100 years ago today, a meteorite (possibly) vaporized a dog in Egypt

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Here's a bizarre milestone. On June 28, 1911, a meteorite fell over the outskirts of Alexandria, Egypt. The meteorite broke into several smaller rocks, one of which may have reduced a dog to a burnt smear.

On that fateful morning a century ago, the Nakhla meteorite broke over the village of Abu Hummus, and 40 of these fragments were recovered for research.

Although the 1.3-billion-year-old rock is famous in astrogeological circles for its Martian origins, the Nakhla rock also has the lurid (and perhaps unearned) reputation as a dog-smusher. Explains The Smithsonian:

W.F. Hume, minister of the Geological Survey of Egypt, began taking eyewitness statements, and two months later published his report, "The First Meteorite Record in Egypt."

One of those statements, from a farmer who claimed to have seen a fragment fall on a dog, gave rise to the popular myth that Nakhla, as the meteorite would be named, was "the dog killing meteorite," an unsubstantiated claim, but the dramatic account is irresistible: "The fearful column which appeared in the sky at Denshal was substantial. The terrific noise it emitted was an explosion which made it erupt several fragments of volcanic materials. These curious fragments, falling to earth, buried themselves into the sand to the depth of about one metre. One of them fell on a dog...leaving it like ashes in a moment."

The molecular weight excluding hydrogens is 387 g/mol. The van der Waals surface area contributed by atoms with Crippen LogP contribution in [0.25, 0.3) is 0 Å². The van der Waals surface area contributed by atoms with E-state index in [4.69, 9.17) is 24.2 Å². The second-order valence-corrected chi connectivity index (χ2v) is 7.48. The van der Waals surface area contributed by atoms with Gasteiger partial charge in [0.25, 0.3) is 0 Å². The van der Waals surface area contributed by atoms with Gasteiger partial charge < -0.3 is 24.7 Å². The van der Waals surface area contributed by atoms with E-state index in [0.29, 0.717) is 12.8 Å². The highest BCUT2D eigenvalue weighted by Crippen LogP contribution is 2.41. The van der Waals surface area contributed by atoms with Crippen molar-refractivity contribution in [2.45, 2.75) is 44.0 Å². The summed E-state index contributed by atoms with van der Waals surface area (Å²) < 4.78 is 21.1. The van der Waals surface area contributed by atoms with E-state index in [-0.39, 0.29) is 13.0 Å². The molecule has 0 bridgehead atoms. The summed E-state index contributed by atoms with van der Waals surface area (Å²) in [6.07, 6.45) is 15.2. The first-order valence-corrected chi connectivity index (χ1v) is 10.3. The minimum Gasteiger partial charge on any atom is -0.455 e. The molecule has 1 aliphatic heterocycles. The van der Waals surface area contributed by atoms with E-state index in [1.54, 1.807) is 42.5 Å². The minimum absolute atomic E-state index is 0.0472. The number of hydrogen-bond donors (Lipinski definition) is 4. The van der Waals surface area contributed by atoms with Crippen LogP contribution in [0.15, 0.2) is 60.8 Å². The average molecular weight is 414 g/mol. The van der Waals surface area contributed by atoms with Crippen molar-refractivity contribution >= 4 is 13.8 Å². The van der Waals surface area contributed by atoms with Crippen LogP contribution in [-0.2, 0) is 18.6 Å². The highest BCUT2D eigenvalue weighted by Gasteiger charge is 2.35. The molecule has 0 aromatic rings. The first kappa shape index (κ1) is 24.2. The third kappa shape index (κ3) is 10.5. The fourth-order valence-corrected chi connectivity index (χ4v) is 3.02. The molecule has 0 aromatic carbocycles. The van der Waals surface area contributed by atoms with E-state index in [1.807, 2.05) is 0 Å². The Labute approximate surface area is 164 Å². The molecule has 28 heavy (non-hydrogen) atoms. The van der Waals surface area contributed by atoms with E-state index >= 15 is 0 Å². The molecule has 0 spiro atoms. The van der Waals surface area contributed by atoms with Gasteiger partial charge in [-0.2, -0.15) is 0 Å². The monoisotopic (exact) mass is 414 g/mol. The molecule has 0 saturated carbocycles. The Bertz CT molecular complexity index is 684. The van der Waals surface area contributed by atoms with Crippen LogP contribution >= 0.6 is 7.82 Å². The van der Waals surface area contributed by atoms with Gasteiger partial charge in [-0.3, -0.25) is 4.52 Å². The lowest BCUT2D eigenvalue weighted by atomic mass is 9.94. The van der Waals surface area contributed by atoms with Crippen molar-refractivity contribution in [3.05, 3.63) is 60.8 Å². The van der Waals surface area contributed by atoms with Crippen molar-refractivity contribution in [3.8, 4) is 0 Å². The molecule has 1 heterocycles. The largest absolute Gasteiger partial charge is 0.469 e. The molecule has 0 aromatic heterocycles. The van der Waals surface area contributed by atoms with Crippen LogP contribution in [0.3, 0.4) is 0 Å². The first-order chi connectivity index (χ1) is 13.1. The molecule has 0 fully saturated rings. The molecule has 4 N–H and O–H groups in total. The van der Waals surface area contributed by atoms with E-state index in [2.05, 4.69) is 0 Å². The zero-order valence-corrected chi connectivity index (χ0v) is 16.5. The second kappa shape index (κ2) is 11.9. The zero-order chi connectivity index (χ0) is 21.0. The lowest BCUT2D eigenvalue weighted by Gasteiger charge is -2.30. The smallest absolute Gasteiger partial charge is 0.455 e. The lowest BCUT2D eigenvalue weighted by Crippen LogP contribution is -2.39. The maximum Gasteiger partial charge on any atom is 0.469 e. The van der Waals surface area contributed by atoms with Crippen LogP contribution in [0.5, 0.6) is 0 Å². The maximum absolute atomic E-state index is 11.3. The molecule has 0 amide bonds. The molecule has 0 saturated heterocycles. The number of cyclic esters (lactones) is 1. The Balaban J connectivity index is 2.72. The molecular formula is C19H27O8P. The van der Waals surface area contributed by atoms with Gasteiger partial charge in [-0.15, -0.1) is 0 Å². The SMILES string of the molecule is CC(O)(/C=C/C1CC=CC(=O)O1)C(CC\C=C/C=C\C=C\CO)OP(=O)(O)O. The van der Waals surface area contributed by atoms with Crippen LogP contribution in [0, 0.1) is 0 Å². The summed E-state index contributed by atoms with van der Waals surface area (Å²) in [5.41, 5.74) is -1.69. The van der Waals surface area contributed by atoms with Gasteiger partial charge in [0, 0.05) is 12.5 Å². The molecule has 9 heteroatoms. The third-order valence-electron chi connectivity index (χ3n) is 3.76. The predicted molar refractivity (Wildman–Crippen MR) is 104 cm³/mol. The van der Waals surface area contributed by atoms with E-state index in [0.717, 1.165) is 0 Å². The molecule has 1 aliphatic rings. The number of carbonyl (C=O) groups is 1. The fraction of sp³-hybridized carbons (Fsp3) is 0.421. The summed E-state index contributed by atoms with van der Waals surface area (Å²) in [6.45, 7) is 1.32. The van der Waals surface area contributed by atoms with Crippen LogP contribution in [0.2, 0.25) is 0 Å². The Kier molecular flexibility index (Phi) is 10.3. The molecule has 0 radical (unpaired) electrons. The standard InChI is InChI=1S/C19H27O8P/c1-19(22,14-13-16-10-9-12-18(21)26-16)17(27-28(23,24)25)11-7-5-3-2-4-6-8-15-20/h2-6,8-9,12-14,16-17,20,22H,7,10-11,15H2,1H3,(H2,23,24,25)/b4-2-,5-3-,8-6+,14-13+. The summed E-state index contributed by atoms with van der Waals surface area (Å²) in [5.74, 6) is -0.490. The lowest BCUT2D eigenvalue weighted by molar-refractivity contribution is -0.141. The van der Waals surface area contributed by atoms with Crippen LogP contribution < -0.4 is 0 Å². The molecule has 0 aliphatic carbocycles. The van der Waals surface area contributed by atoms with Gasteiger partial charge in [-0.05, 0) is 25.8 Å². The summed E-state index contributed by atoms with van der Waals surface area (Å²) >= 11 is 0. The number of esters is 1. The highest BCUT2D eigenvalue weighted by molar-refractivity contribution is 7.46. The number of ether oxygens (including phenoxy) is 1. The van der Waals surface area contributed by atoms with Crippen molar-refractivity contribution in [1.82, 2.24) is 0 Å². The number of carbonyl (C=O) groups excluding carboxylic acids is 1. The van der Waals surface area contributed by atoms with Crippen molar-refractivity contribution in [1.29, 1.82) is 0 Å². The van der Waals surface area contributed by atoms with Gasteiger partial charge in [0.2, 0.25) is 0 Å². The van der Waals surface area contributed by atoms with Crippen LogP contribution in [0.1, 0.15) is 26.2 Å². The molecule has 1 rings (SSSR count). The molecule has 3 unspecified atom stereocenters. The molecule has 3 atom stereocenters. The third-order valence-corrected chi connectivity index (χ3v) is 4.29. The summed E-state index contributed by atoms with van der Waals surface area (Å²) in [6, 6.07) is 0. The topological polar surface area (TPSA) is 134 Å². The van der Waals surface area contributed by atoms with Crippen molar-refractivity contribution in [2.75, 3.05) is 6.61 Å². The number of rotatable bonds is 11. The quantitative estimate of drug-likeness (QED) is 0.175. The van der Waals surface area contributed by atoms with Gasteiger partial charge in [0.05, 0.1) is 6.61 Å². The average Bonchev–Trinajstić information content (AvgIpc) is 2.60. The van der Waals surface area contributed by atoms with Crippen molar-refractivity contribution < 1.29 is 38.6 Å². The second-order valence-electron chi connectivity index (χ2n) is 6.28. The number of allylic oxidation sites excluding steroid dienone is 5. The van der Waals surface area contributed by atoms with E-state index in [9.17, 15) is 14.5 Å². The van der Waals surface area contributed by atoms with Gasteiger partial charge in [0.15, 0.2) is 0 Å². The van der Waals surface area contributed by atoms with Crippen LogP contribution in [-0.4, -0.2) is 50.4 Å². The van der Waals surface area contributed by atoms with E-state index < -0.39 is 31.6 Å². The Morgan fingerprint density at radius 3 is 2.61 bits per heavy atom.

There's not a ton of scholarship devoted to whether or not a dog was doomed by the heavens, but if this incident really did come to pass, everything science fiction cinema's taught us about canines and cosmic catastrophe is terrifically wrong.


Additionally, the rock's igneous formation and the presence of amino acids on the rock have led some scientists to speculate that the meteorite offers potential evidence of life on Mars, but the organic molecules probably ended up on the Nakhla sample as a result of terrestrial contamination. In any case, hug your dog today and be happy they're not on the receiving end of clumsy space detritus.

Top image via The Smithsonian. Bottom image via The University of Oklahoma.